Friday was our last full day in Chianti. We pulled out of the driveway on Saturday morning, Melisa and I teary, Magnolia looking glum. Jasper, true to form, turned bright eyes to the next stop on the Italian Riviera, and the promise of that “Cars 2” ice cream he was (still) hoping for at the hotel.
Big field trips marked the second week of our stay. While New York was suffering through a close to 100-degree heat wave, temperatures in Tuscany dipped from the 90′s to the mid-70′s. We missed the hot, dry days, (and tried to remember how much we’d long for cool weather the second we got home), and took the opportunity to do a bit more exploring.
Cortona charmed us. It’s a bit larger than the other hill towns we visited, but generally, everything seemed more local (less tourist-y), and more lively. This was a bit surprising as we were there, in part, to fulfill a wish of Melisa’s to see Bramasole.
You might remember that Bramasole is writer Frances Mayes’s home, made famous in Under the Tuscan Sun. It’s pretty gorgeous. And we were far from the only tourists seeking it out. Still, somehow Cortona got to us, and we’d go back in a flash.
We traveled to Pisa, our longest journey from Chianti (about 1 1/2 hours), to see the leaning tower. Folks, it’s really leaning.
We were in luck; the tower has just been reinforced and cleaned, so it looks like a skinny lopsided wedding cake. Unfortunately, kids under 8 cannot climb to the top, so we did our viewing from below.
Florence, despite being only 1/2 an hour away from us, was a late addition to the agenda. We had planned on visiting Rome, but it was too complicated (and far, and expensive) from our outpost in Castellina. So we “settled” for Firenze, which in the end charmed us into spending two days exploring the red-roofed streets. We succumbed to an impulse we always resist in New York: the pull of the horse-drawn carriage. It was completely fun (if expensive); a lovely way to see the city.
The Meriva zipped in and out of the busy Florentine streets, batting off the velos and motorcycles that buzz like flies on the road. We stopped at the overlook on the way out of town and took pictures of the Duomo, the Campanile, everything. And of course, there was gelato.
Our last day in Italy was also our best day. Melisa chose Siena, a city we had already visited and loved, for our destination. The day was bright and clear, and warm, and we wandered in and out of shops and up and down winding streets, into the Campo. The find was Antica Pizzicheria, where we stopped to order sandwiches, and were seduced by Antonio De Miccoli, the butcher and proprietor of the shop.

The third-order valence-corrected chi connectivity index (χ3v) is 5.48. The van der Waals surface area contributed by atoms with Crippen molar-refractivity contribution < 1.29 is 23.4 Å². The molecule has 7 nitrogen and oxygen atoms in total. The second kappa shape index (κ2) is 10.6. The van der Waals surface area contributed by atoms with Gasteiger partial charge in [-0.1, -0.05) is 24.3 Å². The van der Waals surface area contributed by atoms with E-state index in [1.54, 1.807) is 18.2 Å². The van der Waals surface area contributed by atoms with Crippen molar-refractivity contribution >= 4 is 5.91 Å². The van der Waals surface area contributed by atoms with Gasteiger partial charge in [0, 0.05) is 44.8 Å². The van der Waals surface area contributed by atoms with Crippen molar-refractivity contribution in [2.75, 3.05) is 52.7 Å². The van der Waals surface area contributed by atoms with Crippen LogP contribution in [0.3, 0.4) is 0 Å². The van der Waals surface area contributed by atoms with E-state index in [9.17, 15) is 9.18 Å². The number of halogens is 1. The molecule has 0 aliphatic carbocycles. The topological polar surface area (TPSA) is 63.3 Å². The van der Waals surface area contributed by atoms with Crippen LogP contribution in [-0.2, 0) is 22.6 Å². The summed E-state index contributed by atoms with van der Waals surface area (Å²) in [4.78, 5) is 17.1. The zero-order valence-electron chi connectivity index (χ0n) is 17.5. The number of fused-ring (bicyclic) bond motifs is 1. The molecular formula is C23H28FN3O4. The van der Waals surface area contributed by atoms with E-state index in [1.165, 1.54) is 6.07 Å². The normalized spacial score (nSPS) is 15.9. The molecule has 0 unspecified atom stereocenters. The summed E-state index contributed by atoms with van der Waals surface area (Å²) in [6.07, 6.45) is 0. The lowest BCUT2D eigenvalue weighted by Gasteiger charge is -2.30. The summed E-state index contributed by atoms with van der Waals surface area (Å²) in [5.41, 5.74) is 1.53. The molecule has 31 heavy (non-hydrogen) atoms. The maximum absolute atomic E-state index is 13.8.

By seduced I mean with cheese, and wine (and Antonio’s big personality); first a bold Tuscan white, then a light, dry Vernaccia, and finally, a delicious Brunello. The wine kept coming, along with a board teeming with cheeses, bread, then cured tomatoes, delicious olive oil to taste, pastes (parsley, pestos, hot pepper, eggplant). More and more. Plus conversation. We were in heaven.
What were the kids doing, you may ask? Running in and out of the little shop and taking bits of cheese and bread. Playing hide and seek among the velos outside. Happy.
We left sated, poorer, and very very glad to have pushed aside the soft red strings that passed as a doorway and asked if they could make us a panini.
The rest of the afternoon was spent in the best way: sleepy and poolside, under the bright sun.
Could it get any better? It could. Date night! Mimma & Franco, our hosts, agreed to watch the kids so Melisa and I could have one night out for dinner. We chose Osteria Le Panzanelle in nearby Lucarelli. What a place. The meal started with prosecco and ended with panna cotta, the highlight being (besides the company) an amazing Spaghetti di Pesticcia (house-made spaghetti with mushrooms and pork sausage). What was in it? I wish I knew. I think I tasted a bit of cinnamon. It was heaven.
In short, we loved our trip here. Specifically:
Waking up and looking out over the Italian countryside.
Our incredible view from the terrace. Our hosts. The drive from San Donato to Castellina, all rolling hills and mountaintops.
The food. Walking through the sleepy villages.
Stepping up to a counter and saying Buon Giorno.
The kids had a slightly different take. They loved: gelato everyday, pool everyday. They loved having two children about their age at the house to play with for two weeks, hide and seek in the yard and in the cities we visited, the tree swing on the terrace below, making flags with new friends, and running amok.
They loved (as did we) the Australian family who was at the big house up the hill our first week, also on a month-long holiday, hanging out at the pool with us. The three older kids raced in the pool, and fetched coins from the bottom, and were universally kind and sweet to our two little ones.
Jas & Nola loved castles, and ramparts of the small hill towns. They loved the carriage ride we took through Florence.
Il Campo in Siena. They loved the campaniles, the tunnel in Castellina. The playground in Radda. Carousels. They loved having the mommies around all day. Pasta almost every meal. Mud baths.
Jasper loved the lizards scurrying around our house, helping shop at the Coop (the local grocery store) and the iPad. Magnolia the swing, the butterflies (that flit in one window and out a door all day) and her power-bikini.
Here’s one barometer of happiness: the kids probably got bathed 3 times. Remember they were in the pool everyday. We just shined it on, and they certainly weren’t going to argue.
Italy, we loved ya. And we’ll be back!